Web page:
Denies the HTTP or HTTPS management traffic listed in the Layer 3 and Layer 4 class map to be received by the ACE.

 

no deny


Example:

host1/Admin(config-pmap-mgmt-c)# no deny


Allows the HTTP or HTTPS management traffic listed in the Layer 3 and Layer 4 class map to be received by the ACE.

Step 5 

do copy running-config startup-config


Example:

host1/Admin(config-pmap-mgmt-c)# do copy running-config startup-config

(Optional) Copies the running configuration to the startup configuration.

Examples

The following example shows how to use the insert-before command to define the sequential order of two class maps in the policy map:

host1/Admin(config-pmap-mgmt)# class HTTPS-ALLOW_CLASS insert-before 
L4_REMOTE_ACCESS_CLASS

The following example shows how to specify the class-default class map for the Layer 3 and Layer 4 traffic policy:

host1/Admin(config-pmap-mgmt)# class class-default
host1/Admin(config-pmap-mgmt-c)# 

Applying a Service Policy Globally to All VLAN Interfaces in the Same Context

This section describes how to apply an existing policy map globally to all VLAN interfaces in the same context.

Note the following guidelines when applying a service policy:

Policy maps, applied globally in a context, are internally applied on all interfaces existing in the context.

A policy activated on an interface overwrites any specified global policies for overlapping classification and actions.


Note To apply the policy map to a specific VLAN interface only, see the "Applying a Service Policy to a Specific VLAN Interface" section.


Restrictions

The ACE allows only one policy of a specific feature type to be activated on an interface.

Detailed Steps

 
Command
Purpose

Step 1 

config


Example:

host1/Admin# config

host1/Admin#(config)#

Enters global configuration mode.

Step 2 

service-policy input policy_name


Example:

host1/Admin(config)# service-policy input MGMT_HTTPS_POLICY

Globally applies the management policy map to all of the VLANs associated with a context.

The keywords and arguments are as follows:

input—Specifies that the traffic policy is to be attached to the input direction of an interface. The traffic policy evaluates all traffic received by that interface.

policy_name—Name of a previously defined policy map, configured with a previously created policy-map command. The name can be a maximum of 40 alphanumeric characters.

 

no service-policy input policy_name


Example:

host1/Admin(config)# no service-policy input MGMT_HTTPS_POLICY

(Optional) Removes the management policy map from all of the VLANs associated with a context.

When you remove a policy, the ACE automatically resets the associated service policy statistics to provide a new starting point for the service policy statistics the next time that you attach a traffic policy to a specific VLAN interface or globally to all VLAN interfaces in the same context.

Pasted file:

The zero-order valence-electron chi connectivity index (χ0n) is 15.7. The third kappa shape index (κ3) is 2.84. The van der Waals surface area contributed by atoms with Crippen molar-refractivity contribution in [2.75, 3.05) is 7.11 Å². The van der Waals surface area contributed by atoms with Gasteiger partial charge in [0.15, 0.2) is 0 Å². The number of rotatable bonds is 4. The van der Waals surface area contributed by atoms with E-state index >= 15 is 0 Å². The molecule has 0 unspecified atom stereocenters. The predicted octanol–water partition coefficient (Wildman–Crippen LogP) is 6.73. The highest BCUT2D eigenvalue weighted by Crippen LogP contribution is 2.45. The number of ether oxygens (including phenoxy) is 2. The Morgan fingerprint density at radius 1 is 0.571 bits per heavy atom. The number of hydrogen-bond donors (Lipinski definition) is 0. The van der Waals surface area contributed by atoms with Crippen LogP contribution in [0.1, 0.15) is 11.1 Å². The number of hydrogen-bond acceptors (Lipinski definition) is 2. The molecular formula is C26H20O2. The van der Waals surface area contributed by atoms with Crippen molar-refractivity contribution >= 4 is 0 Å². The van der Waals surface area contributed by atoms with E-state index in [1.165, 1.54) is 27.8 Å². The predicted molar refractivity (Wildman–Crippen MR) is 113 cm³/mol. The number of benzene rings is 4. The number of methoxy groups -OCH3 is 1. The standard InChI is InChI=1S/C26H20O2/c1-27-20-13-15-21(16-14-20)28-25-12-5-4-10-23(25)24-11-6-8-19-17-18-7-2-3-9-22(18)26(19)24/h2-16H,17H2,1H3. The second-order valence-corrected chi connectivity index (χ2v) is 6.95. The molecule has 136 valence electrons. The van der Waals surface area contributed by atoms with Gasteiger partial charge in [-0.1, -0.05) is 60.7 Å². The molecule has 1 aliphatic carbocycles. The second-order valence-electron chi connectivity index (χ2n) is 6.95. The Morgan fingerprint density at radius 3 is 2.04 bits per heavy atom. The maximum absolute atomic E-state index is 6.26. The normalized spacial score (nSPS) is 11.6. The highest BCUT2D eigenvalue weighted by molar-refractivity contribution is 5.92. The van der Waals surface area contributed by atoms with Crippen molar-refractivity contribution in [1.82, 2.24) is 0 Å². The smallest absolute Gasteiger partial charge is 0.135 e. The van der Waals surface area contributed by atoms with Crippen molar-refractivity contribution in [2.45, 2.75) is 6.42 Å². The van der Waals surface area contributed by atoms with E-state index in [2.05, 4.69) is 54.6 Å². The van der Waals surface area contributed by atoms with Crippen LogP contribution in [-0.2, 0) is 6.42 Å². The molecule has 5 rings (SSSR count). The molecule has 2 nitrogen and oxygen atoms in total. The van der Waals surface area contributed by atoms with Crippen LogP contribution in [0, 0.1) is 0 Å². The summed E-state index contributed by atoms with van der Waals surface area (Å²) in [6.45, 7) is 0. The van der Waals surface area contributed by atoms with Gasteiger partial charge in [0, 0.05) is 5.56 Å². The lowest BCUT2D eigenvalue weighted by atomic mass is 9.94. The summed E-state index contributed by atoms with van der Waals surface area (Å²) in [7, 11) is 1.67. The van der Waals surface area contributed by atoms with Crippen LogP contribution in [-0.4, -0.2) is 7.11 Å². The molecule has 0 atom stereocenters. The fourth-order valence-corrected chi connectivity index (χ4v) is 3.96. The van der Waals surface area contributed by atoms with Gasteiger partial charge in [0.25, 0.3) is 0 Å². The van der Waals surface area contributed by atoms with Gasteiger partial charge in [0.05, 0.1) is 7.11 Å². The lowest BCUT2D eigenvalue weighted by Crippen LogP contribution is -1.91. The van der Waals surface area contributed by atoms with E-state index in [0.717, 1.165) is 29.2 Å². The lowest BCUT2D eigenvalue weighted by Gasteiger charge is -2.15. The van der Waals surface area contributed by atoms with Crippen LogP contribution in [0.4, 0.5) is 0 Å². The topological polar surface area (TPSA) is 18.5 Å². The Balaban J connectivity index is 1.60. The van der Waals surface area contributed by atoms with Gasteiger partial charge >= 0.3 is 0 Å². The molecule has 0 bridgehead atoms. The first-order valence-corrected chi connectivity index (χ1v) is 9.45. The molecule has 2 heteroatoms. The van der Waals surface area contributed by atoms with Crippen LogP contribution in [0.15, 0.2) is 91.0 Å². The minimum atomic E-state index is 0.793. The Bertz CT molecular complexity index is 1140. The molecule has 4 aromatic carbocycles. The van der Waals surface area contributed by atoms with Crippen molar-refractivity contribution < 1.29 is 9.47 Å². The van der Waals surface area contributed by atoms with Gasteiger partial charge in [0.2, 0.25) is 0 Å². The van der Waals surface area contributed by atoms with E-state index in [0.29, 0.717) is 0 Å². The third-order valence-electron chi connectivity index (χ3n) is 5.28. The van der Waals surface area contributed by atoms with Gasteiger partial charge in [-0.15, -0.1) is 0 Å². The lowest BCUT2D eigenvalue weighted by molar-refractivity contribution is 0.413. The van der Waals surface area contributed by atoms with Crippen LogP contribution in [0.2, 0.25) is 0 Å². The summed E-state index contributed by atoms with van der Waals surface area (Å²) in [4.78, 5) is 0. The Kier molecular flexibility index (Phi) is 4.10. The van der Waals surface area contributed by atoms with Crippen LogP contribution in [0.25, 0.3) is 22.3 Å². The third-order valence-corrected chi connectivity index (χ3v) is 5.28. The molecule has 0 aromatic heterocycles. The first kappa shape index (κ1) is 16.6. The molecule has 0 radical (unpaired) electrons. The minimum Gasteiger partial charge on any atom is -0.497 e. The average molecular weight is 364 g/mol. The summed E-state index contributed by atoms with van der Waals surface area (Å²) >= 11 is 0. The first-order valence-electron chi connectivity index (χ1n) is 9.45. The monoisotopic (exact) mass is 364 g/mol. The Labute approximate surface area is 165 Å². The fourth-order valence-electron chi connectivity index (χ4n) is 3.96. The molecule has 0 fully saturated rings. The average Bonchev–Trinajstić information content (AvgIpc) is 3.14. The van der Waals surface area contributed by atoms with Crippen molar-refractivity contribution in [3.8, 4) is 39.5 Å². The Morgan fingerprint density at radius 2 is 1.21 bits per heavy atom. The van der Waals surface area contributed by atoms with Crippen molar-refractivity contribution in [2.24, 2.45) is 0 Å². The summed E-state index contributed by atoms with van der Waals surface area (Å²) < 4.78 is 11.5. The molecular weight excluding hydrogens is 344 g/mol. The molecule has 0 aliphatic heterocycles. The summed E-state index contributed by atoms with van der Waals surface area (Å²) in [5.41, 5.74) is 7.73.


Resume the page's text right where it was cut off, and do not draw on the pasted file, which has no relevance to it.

Step 3 

do copy running-config startup-config


Example:

host1/Admin(config)# do copy running-config startup-config

(Optional) Copies the running configuration to the startup configuration.

Applying a Service Policy to a Specific VLAN Interface

This section describes how to apply an existing policy map to a specific VLN interface. A policy activated on an interface overwrites any specified global policies for overlapping classification and actions.


Note To apply the policy map globally to all VLAN interfaces in the same context, see the "Applying a Service Policy Globally to All VLAN Interfaces in the Same Context" section.


Restrictions

The ACE allows only one policy of a specific feature type to be activated on an interface.

Detailed Steps

 
Command
Purpose

Step 1 

config


Example:

host1/Admin# config

host1/Admin#(config)#

Enters global configuration mode.

Step 2 

interface vlan number


Example:

host1/Admin(config)# interface vlan 50

host1/Admin(config-if)#

Specifies an interface VLAN.

The number argument is the number for a VLAN assigned to the ACE

This commands enters the interface configuration mode commands for the VLAN.

Step 3 

ip address address


Example:

host1/Admin(config-if)# ip address 192.168.10.1 255.255.0.0

Specifies the VLAN IP address.

Step 4 

service-policy input policy_name


Example:

host1/Admin(config-if)# service-policy 
input MGMT_HTTPS_POLICY

Applies the management policy map to the VLAN.

The keywords and arguments are as follows:

input—Specifies that the traffic policy is to be attached to the input direction of an interface. The traffic policy evaluates all traffic received by that interface.

policy_name—Name of a previously defined policy map, configured with a previously created policy-map command. The name can be a maximum of 40 alphanumeric characters.

 

no service-policy input policy_name


Example:

host1/Admin(config-if)# no service-policy input MGMT_HTTPS_POLICY

(Optional) Removes the management policy from an interface VLAN.